Max Verstappen wins Austrian GP thriller and other talking points

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Max Verstappen won the Austrian Grand Prix on Sunday after overtaking Charles Leclerc in the closing laps. Verstappen’s Red Bull touched wheels with Leclerc’s car triggering an immediate investigation with Leclerc forced off the circuit.

Valtteri Bottas came in third, with Sebastian Vettel in fourth. Here are our key talking points from the race.


A scintillating drive from the Dutchman. Verstappen, who won the Austrian Grand Prix last season, started from second on the grid but a poor start saw him drop down to seventh by turn one.

At this early point of the race, it was hard to see him climb back up to a podium spot. However, it’s not about the start of the race but the end, and Verstappen roared back, benefiting from fresher tyres to mount successful attacks on both Sebastian Vettel and Valtteri Bottas.

He pushed hard in the final frenetic laps, and after reeling in Leclerc, he finally dived in to take the lead with two laps remaining – touching Leclerc’s wheels in the process.

It may be split opinion with the touch of tyres, but this is racing against two drivers of the future, and should be allowed.


More heartbreak for the Monaco man. The 21-year-old drove superbly around the Spielberg circuit all weekend, maintaining his pace for large spells of the race before conceding the lead with two laps to go.

Leclerc was the faster driver for much of the weekend but couldn’t hold off the searing pace of Verstappen late in the race, despite the Dutchman touching his wheels.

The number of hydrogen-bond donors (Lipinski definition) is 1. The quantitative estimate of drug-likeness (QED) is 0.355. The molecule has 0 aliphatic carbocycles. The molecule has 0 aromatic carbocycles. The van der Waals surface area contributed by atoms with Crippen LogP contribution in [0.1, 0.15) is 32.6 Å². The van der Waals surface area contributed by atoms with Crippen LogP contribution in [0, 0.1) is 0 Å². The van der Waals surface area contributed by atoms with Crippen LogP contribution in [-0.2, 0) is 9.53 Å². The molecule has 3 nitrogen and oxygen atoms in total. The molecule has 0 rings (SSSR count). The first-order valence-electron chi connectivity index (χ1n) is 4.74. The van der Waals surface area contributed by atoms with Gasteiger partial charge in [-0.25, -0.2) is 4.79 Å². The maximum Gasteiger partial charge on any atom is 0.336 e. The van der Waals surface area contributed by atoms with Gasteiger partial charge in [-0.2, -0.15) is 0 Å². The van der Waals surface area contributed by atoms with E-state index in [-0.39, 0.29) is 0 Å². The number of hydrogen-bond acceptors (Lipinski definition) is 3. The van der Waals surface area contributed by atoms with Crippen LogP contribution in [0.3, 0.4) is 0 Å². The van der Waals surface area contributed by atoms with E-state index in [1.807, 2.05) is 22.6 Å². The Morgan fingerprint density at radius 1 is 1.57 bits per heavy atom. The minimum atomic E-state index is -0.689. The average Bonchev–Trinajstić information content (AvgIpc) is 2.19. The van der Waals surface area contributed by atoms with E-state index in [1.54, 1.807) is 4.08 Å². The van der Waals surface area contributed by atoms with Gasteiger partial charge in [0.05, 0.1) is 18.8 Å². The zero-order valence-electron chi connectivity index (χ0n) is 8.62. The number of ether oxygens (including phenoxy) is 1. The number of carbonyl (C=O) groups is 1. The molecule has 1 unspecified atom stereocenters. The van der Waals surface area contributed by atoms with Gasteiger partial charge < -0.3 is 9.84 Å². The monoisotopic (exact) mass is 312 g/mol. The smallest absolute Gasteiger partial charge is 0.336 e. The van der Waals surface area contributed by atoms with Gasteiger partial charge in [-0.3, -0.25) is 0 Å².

After being denied victory in Bahrain three months ago, Sunday’s second place will at least add more positives for a driver who is only in his second season in Formula One.

He will be disappointed no doubt, but let’s hope this podium finish will at least be the start of more success for the Scuderia.


The Briton qualified second fastest but was given a three-place grid penalty for impeding Kimi Raikkonen.

Starting from fourth, he could only manage fifth, with his edginess in the car down to a lack of pace on the straights, where Red Bull and Ferrari dominated all weekend.

Although he will be disappointed with the result, it doesn’t have much affect on the drivers’ standings where he still holds a 31-point lead over Bottas. His confidence won’t be affected either, with six wins from the first nine races.

Next up is the British GP – a track Hamilton has won a joint-record five times.


Poor old Seb. The German started ninth after an engine-related problem stopped him from setting a laptime in Q3 on Saturday.

A bright start to the race saw move up to fourth and threaten a podium position early on.

However, when Vettel came in to pit on lap 22, the Ferrari mechanics had an issue with their radios and they didn’t receive the message. As a result the stop took 6.1 seconds, denting his hopes of a podium finish.

Overtaking Hamilton for fourth late on will put some gloss on a mixed weekend.


The McLaren duo Lando Norris and Carlos Sainz are slowly becoming one of the most likable driver line-ups on the gird.

Not only do they come across as genuine and outgoing people, but they are also fearless, pacey and continue to get the best out of the McLaren car.

Norris finished a joint-season’s best sixth, while Sainz crossed the chequered flag in eighth after starting from the back of the grid.

A superb weekend for the Woking side.

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